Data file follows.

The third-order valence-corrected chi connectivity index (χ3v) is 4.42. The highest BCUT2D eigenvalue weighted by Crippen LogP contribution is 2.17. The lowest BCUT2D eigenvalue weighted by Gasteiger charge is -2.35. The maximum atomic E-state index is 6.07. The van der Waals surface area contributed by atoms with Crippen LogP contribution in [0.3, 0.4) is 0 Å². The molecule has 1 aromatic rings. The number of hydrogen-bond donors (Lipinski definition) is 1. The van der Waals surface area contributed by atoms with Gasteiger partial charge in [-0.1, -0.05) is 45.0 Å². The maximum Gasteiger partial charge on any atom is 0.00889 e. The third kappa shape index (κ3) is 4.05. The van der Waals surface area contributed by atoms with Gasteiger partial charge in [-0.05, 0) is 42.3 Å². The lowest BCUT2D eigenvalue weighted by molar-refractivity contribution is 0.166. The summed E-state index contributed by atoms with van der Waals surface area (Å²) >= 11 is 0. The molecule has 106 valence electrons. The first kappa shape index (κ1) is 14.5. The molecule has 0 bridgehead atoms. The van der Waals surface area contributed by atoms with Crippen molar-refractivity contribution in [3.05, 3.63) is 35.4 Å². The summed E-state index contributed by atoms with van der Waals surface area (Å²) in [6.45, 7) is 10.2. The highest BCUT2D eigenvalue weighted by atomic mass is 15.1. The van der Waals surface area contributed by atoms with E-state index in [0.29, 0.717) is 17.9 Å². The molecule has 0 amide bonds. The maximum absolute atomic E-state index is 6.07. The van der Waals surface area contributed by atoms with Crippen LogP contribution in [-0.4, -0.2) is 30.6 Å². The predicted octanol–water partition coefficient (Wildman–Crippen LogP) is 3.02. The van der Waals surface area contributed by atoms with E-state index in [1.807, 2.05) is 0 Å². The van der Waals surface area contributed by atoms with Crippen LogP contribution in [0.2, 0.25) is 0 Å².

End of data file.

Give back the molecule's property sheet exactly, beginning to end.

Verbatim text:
The third-order valence-corrected chi connectivity index (χ3v) is 4.42. The highest BCUT2D eigenvalue weighted by Crippen LogP contribution is 2.17. The lowest BCUT2D eigenvalue weighted by Gasteiger charge is -2.35. The maximum atomic E-state index is 6.07. The van der Waals surface area contributed by atoms with Crippen LogP contribution in [0.3, 0.4) is 0 Å². The molecule has 1 aromatic rings. The number of hydrogen-bond donors (Lipinski definition) is 1. The van der Waals surface area contributed by atoms with Gasteiger partial charge in [-0.1, -0.05) is 45.0 Å². The maximum Gasteiger partial charge on any atom is 0.00889 e. The third kappa shape index (κ3) is 4.05. The van der Waals surface area contributed by atoms with Gasteiger partial charge in [-0.05, 0) is 42.3 Å². The lowest BCUT2D eigenvalue weighted by molar-refractivity contribution is 0.166. The summed E-state index contributed by atoms with van der Waals surface area (Å²) >= 11 is 0. The molecule has 106 valence electrons. The first kappa shape index (κ1) is 14.5. The molecule has 0 bridgehead atoms. The van der Waals surface area contributed by atoms with Crippen molar-refractivity contribution in [3.05, 3.63) is 35.4 Å². The summed E-state index contributed by atoms with van der Waals surface area (Å²) in [6.45, 7) is 10.2. The highest BCUT2D eigenvalue weighted by atomic mass is 15.1. The van der Waals surface area contributed by atoms with E-state index in [0.29, 0.717) is 17.9 Å². The molecule has 0 amide bonds. The maximum absolute atomic E-state index is 6.07. The van der Waals surface area contributed by atoms with Crippen LogP contribution in [-0.4, -0.2) is 30.6 Å². The predicted octanol–water partition coefficient (Wildman–Crippen LogP) is 3.02. The van der Waals surface area contributed by atoms with E-state index in [1.807, 2.05) is 0 Å². The van der Waals surface area contributed by atoms with Crippen LogP contribution in [0.2, 0.25) is 0 Å².